Saturday, September 15, 2007

Who wins with more foreclosures?

Chalk up another one for hypocrisy in the print media.

Wednesday's Kenosha News carried a lengthy article about the growing number of real estate foreclosures.

Of course, a lot of overly-priced homes were sold to people who couldn't turn them around in the declining housing market nor could they continue to afford the high payments on mortgages that probably they shouldn't have been given.

Another dose of reality comes, though, in the back pages of the newspaper: two full pages of fine print foreclosure notices (most of them, ironically, from one Milwaukee law firm).

That's right. The same newspaper that laments the rising number of foreclosures is profiting from them!

Yes, I know that legal notices have to be published somewhere, but the real story comes from the sheer number of them and the fact that the newspapers and certain speciality law firms profit from this.

As for the core problem, it's another example of we have met the enemy and he is us.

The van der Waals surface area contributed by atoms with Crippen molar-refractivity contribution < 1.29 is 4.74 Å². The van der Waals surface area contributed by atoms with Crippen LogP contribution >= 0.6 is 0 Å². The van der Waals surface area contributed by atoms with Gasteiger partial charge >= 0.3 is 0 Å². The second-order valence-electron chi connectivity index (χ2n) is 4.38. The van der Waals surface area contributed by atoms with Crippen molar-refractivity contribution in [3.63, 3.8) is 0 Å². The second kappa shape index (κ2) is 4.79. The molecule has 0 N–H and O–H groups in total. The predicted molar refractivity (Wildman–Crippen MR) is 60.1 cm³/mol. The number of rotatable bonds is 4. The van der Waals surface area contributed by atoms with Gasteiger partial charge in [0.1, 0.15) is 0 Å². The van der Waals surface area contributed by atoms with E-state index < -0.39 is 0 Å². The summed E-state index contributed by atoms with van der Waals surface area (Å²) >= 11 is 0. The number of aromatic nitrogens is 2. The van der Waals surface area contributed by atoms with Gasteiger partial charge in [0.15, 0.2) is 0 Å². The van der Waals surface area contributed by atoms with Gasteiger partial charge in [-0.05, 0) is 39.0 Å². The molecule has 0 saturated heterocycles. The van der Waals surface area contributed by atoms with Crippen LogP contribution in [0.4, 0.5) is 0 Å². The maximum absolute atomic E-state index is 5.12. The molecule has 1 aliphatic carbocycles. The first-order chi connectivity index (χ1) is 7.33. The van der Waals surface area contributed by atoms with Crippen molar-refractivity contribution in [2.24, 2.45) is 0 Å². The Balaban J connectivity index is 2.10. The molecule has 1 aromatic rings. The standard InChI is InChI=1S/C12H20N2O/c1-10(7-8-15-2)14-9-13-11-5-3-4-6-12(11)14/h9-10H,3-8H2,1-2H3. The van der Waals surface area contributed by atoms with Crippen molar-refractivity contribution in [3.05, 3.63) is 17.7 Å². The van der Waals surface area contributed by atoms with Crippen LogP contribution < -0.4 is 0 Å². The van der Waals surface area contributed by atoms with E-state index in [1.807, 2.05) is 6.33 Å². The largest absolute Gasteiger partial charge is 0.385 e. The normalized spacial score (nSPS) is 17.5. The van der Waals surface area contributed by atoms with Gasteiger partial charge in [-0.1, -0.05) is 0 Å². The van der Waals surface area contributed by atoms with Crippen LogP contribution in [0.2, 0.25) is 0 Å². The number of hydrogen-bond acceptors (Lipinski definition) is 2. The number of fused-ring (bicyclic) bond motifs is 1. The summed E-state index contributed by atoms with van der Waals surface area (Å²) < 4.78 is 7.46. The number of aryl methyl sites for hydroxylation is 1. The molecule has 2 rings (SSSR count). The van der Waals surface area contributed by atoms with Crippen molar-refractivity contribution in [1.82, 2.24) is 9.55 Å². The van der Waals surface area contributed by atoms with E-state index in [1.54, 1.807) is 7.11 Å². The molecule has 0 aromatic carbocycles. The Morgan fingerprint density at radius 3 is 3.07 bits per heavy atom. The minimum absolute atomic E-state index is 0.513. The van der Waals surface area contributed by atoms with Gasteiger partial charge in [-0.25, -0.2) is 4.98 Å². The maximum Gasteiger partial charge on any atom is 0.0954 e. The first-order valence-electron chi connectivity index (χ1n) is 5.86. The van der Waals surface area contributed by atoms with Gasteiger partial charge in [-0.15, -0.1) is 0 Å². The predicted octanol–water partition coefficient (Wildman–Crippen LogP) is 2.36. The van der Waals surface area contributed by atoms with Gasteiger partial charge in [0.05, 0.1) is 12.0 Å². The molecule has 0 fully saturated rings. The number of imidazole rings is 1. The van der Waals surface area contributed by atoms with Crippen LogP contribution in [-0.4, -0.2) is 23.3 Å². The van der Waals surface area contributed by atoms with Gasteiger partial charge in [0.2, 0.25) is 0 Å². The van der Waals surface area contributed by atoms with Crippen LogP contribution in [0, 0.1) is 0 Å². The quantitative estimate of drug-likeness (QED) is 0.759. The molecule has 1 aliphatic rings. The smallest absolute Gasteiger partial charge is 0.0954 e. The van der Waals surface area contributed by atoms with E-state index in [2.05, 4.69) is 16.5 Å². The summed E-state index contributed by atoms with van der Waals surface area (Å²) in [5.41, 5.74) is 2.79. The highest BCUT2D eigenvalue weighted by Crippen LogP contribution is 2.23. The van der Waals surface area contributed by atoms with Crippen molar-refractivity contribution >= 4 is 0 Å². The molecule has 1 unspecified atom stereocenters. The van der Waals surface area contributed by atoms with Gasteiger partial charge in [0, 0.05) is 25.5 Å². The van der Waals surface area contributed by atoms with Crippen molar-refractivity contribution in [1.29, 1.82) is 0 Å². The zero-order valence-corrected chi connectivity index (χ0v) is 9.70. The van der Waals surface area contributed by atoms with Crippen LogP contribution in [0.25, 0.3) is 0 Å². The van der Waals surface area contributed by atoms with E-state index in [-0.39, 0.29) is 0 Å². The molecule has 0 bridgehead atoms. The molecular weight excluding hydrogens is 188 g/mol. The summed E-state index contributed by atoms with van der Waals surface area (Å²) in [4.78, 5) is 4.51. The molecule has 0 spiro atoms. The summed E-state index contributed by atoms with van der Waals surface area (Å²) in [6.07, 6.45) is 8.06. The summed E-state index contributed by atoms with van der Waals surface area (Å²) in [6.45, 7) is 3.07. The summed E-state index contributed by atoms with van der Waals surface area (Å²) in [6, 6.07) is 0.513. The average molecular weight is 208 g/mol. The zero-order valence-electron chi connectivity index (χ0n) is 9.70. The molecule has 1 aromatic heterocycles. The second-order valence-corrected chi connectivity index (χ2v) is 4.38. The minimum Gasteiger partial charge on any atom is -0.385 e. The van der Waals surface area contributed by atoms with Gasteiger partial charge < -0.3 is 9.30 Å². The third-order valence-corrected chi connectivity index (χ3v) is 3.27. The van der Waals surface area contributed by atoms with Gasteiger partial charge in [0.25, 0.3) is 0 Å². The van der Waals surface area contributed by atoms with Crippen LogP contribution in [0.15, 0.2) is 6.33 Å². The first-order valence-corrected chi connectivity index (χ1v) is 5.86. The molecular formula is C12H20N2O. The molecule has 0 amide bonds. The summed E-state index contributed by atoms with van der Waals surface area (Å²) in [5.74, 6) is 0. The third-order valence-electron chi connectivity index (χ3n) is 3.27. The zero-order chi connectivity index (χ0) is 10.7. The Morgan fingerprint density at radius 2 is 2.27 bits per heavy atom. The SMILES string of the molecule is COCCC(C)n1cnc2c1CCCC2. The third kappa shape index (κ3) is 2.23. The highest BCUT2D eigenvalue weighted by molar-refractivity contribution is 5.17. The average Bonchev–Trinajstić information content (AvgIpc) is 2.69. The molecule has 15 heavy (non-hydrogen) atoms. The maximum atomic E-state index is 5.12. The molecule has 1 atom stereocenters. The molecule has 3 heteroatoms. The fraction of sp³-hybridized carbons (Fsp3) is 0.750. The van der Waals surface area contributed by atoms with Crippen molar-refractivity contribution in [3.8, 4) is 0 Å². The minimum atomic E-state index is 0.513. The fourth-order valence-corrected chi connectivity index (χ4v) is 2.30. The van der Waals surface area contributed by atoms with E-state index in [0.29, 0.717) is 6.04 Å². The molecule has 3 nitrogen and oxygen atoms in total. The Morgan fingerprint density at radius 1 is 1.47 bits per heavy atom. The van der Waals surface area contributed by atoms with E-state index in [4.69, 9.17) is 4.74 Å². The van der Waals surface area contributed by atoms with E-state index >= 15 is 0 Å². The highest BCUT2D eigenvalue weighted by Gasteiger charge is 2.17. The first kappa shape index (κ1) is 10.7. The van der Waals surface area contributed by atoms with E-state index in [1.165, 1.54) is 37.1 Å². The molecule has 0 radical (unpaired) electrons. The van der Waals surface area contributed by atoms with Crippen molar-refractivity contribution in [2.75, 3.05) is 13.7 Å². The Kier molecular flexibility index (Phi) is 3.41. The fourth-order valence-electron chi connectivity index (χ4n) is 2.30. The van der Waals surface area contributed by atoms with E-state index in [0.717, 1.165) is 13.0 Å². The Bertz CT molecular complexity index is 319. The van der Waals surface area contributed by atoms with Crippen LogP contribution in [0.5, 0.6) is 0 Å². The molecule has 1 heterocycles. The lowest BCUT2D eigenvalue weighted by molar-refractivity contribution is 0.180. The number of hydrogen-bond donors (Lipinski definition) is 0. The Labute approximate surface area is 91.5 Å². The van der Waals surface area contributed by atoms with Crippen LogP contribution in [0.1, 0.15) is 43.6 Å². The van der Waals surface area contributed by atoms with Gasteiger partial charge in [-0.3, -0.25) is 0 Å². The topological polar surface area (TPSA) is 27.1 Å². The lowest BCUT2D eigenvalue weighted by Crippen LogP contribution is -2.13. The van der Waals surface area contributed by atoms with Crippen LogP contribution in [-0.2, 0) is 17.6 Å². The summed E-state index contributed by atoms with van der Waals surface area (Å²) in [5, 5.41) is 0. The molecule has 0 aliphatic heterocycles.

A home was always thought of as a man's castle.

The American Dream was to own your own home. Look at the number of reasonably priced Cape Cod homes sold across the country to veterans after World War II.

What's wrong with this picture is that a home became considered as a marketable commodity as opposed to a family's place of residence.

As real estate speculation went unchecked, the price of housing reached unconscionable levels and even the downfall in the marketplace still leaves many, many people with affordable housing out of reach.

The current scheme of things doesn't always see people living the dream of paying off a mortgage by years of hard work but instead some people just pay the interest on a loan and hope they can sell a home at enough profit to cover the mortgage and a new home.

My own home -- built 12 years ago -- is valued at more than twice what it actually cost to build. This house was built as our castle, not as a commodity.

Of course, things like a sense of community are among the values diminishing in this nation.

We used to say that housing should consume no more than 25% of your income.

So, someone getting $7.50 per hour -- about $15,600 per year -- should be able to afford a $60,000 home. Tell me where you're going to find one of them?

Of course, McDonalds could pay more but then people wouldn't be likely to embrace $12 Big Mac's.

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